• Absolutely brilliant Peggy. Thanks for sharing your experience!

  • If I could move out of Omaha I would. Cruel, Phil. Cruel. ;-)

  • I’ve produced hundreds of films, videos and television programs out of Michigan, but none of them at the scale we see come out of Hollywood and end up at theaters. Everything I’ve done out of Michigan has been funded by myself or by the network I’ve cultivated for decades. And most importantly, almost all of those programs have been financially “safe.” Nothing had the level of risk associated with narrative features. I’ve also been involved in several dozen narrative features as a story consultant, but 99% of those were deals started in L.A.. When the State of Michigan decided to play the tax incentive game to attract narrative feature films, people here always asked: “Why doesn’t Hollywood come here? We’ve got everything they need.” And they would list off the great locations, the below line crew and the two or three rental houses. But of course Michigan didn’t have then, and they don’t have today, the high-risk deal makers that control the hundreds of millions of Dollars required, the infrastructure, or the deep Talent pool. The Dollars and the Talent, of course, attract each other. And since you can’t build an infrastructure without both, you end up with places like LA and NY. But the common denominator (in the motion picture industry) between people who have Money and people who have Talent is a thirst for — possibly an addiction for — high risk stakes. That is very rare indeed. So, rare in fact, that most of the people that go to Hollywood to “break into” the industry, end up leaving. It requires a very special kind of person…talented (very talented), persevering, resourceful, and a rational passion.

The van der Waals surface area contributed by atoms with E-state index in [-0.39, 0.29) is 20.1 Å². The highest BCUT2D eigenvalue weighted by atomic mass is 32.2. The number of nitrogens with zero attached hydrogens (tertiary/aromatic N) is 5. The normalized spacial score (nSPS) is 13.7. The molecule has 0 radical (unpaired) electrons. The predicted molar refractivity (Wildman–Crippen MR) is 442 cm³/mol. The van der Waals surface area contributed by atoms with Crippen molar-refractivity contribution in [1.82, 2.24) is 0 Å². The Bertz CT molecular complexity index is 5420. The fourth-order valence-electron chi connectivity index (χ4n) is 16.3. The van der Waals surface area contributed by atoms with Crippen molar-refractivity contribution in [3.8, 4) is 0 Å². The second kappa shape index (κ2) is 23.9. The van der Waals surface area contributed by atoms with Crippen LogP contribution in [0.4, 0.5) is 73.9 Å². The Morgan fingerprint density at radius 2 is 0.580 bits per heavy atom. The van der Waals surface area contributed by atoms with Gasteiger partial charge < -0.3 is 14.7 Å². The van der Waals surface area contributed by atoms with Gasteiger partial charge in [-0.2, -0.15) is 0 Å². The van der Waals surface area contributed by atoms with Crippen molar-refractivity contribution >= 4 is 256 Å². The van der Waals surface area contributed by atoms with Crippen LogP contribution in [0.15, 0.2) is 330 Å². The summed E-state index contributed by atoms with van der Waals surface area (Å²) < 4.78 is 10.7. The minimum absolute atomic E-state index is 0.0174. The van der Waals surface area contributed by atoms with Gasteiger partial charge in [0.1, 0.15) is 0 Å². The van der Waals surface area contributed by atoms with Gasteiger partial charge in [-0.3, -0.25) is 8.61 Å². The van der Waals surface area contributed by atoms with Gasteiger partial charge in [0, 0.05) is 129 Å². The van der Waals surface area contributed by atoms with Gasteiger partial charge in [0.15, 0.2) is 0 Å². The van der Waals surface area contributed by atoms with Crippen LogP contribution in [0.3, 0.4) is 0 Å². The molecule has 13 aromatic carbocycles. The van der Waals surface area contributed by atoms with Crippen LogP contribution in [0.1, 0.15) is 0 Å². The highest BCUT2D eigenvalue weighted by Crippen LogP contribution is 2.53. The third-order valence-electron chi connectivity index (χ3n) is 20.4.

• Wow. Well said Stan, and you’re exactly right. I was filming a project in Nashville about 10 years ago, and during dinner at a local restaurant a woman (fairly drunk I think) ripped into me because I lived in Hollywood. “Everybody knows Nashville is the new Hollywood, and you’re living in the past if you stay in LA.” Needless to say, Nashville is a fun place to shoot, but her prediction never came to pass. :-)